In June 1607 Vincenzo Gonzaga left for Genoa and was accompanied by Rubens. After getting to know the Doria family, he performed about half a dozen portraits on their commissions, as well as the “Circumcision of the Lord” for the Jesuit church. Rubens, together with Deodato del Monte, also decided to prepare a book on Italian architecture to introduce it to the Flemish. D. del Monte made measurements, and Rubens prepared 139 engraving sheets for the two-volume “Palaces of Genoa”, which, however, saw the light only in 1622. In September 1607 the artist returned to Rome. Order for the temple of Chiesa Nuova was ready in February 1608, but in the chancel was unsuccessfully resolved lighting, and the public could not even consider the outlines of the figures. The painting had to be hastily redone, and there was even the idea of transferring it from canvas to stone. The Oratorians also commissioned the artist for a large triptych. By this time, relations with the Gonzaga family had broken down. Philippe Rubens reported from Antwerp on the serious deterioration of their mother, who was 72 years old: she suffered from bouts of suffocation, which left no hope of recovery. To leave the service of the House of Gonzaga, Peter Paul Rubens appealed to Archduke Albrecht, but Albrecht”s request was refused by Vincenzo Gonzaga. On October 28, 1608, having completed the order for the Oratorians, Rubens left Rome of his own accord. In a letter to A. Chieppio, he said that when he had finished business in Flanders, will certainly return to Mantua and “give himself into the hands of His Grace. His last Italian letter has the characteristic note: “Salendo a cavallo” (“Getting on a horse”). He never returned to Italy again.
During the Italian period Rubens had not yet reached artistic maturity, and almost all critics unanimously declared that his Italian work was not entirely independent and was marked by the strong influence of the templates of the Bologna Academy. A huge part of his legacy of the Italian period consisted of sketches and copies from ancient and contemporary works of art. Rubens had no personal interest in great contemporaries and made no attempt to meet either Guido Reni or Caravaggio or Annibale Carracci in Rome. On the contrary, by making copies of works that attracted him, Rubens pursued two objectives. Firstly, he was enhancing his professional skills and secondly, he sought to create a personal catalog of works of art scattered through royal and private collections that he would be unlikely to find his way back into. In other words, he was preparing for himself a stock of subjects, models, and technical solutions. In his will, made before his death, he wrote that “his works will be of use to those of his heirs who will follow in his footsteps.” He did not, however, pursue any scholarly aim, nor did he attempt to produce a comprehensive catalog of ancient and Renaissance art, as he indulged his own personal tastes. The commissioned portraits of the Genoese aristocracy became the standard for baroque portraiture and for a long time defined the development of the genre in Italy, Flanders, and later in France and Spain. Rubens placed his portrait subjects against a neutral background or in front of drapery. The model”s social standing was always underlined with accessories and great attention was paid to the costume, which was painted with the utmost care. The main purpose of the artist was to create a halo around the depicted face and emphasize its importance. This was underlined by the dignity of gestures, poses and careful finishing of the smallest details. A striking example of such work was the portrait of the Marquise Veronica Spinola-Doria. According to N. Gritsai, “in the ”unworthy” of his brush the artist breathed new life into the genre of court portraiture, decisively freeing it from the characteristic of Mannerist art turn of the XVI and XVII centuries rigidity writing, stiffness compositions, intense withdrawal as if fenced off from the real world of images. Rubens brought motion and life to the portrait, freedom of pictorial form and richness of color, and enriched it with his sense of great style, reinforcing the importance of the background – landscape or architectural – in the presentation of the image; in general, he made the portrait a worthy task of truly monumental art.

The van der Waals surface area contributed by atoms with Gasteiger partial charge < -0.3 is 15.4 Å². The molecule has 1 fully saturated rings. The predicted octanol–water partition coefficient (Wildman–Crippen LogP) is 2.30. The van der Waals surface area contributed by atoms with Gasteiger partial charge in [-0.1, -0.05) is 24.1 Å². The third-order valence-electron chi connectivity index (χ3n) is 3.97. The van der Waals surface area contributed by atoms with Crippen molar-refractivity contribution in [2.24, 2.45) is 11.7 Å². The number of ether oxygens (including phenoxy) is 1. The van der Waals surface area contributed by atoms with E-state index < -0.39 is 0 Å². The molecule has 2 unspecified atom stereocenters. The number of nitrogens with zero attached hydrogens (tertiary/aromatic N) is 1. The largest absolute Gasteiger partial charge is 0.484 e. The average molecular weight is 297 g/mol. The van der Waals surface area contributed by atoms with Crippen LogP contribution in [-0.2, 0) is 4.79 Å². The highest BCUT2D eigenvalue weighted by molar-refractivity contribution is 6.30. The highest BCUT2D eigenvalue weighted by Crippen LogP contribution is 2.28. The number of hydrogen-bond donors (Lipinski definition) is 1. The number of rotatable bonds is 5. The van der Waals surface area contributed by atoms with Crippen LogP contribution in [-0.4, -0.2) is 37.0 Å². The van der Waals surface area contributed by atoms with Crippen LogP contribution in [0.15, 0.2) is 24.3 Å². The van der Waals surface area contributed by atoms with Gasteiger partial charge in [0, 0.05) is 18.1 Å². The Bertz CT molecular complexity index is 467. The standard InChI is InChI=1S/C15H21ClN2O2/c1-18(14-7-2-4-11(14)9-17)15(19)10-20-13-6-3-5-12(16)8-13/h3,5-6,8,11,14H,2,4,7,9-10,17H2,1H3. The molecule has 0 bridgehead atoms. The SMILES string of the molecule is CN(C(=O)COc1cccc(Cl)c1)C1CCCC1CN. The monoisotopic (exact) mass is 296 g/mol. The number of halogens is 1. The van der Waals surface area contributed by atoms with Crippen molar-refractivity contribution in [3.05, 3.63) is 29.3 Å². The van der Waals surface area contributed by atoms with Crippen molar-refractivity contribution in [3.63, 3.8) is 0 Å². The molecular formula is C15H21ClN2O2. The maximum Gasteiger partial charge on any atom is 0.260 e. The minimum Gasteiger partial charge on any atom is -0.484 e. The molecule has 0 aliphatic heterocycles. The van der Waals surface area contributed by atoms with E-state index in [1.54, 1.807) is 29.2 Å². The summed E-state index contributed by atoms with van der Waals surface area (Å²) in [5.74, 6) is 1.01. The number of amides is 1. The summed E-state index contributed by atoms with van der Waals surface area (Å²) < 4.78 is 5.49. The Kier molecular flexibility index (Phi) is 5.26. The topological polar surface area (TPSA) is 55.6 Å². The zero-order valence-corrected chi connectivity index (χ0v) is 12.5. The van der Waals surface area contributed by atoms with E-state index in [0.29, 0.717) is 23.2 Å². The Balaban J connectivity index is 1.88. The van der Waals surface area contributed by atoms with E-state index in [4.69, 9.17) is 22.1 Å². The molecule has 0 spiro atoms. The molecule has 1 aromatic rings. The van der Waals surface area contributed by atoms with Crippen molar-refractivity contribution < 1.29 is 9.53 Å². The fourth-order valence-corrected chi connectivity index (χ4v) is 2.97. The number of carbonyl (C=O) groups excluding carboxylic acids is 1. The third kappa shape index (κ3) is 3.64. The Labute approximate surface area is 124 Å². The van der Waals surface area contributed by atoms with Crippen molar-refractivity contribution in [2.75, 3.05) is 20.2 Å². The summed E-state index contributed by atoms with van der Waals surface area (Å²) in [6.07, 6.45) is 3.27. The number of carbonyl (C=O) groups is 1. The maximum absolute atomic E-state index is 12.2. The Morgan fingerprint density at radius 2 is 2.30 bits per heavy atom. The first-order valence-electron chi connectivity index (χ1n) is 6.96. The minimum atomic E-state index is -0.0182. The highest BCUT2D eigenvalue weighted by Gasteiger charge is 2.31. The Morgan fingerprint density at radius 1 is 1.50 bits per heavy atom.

Court painter. Marriage
It took Rubens five weeks to travel from Rome to Antwerp. Halfway there he received news that his mother had died on November 14. When he reached home in December, he hung one of the paintings intended for the Chiesa Nuovo in the crypt of the deceased. His state of mind was such that he wished for some time to seclude himself in a monastery and before the public appeared only in January the following year, 1609. Apparently, he intended to return to Italy. On April 10, 1609 Rubens wrote to Johann Faber in Rome: “… I still do not know what to decide – whether to stay at home, or permanently return to Rome, where I am invited on the most favorable terms. Philip Rubens took the post of Antwerp eschewen, which was once held by his father, but the family is gradually shifting roles, primacy has passed to the younger of the brothers. In his correspondence, his admiration for Peter, as M.-A. Lecureux put it, “reached the point of obsequiousness. It was Philip who introduced his brother to the high society of the Spanish Netherlands. The pinnacle was the presentation of the artist at the Archduke”s court, which took place, according to documents, on August 8, 1609. Duke Albrecht had little idea who Rubens was, but commissioned him for his portrait and that of his wife, and upon execution of the commission he immediately granted him a title. The credentials of court painter Peter Paul Rubens received on January 9, 1610.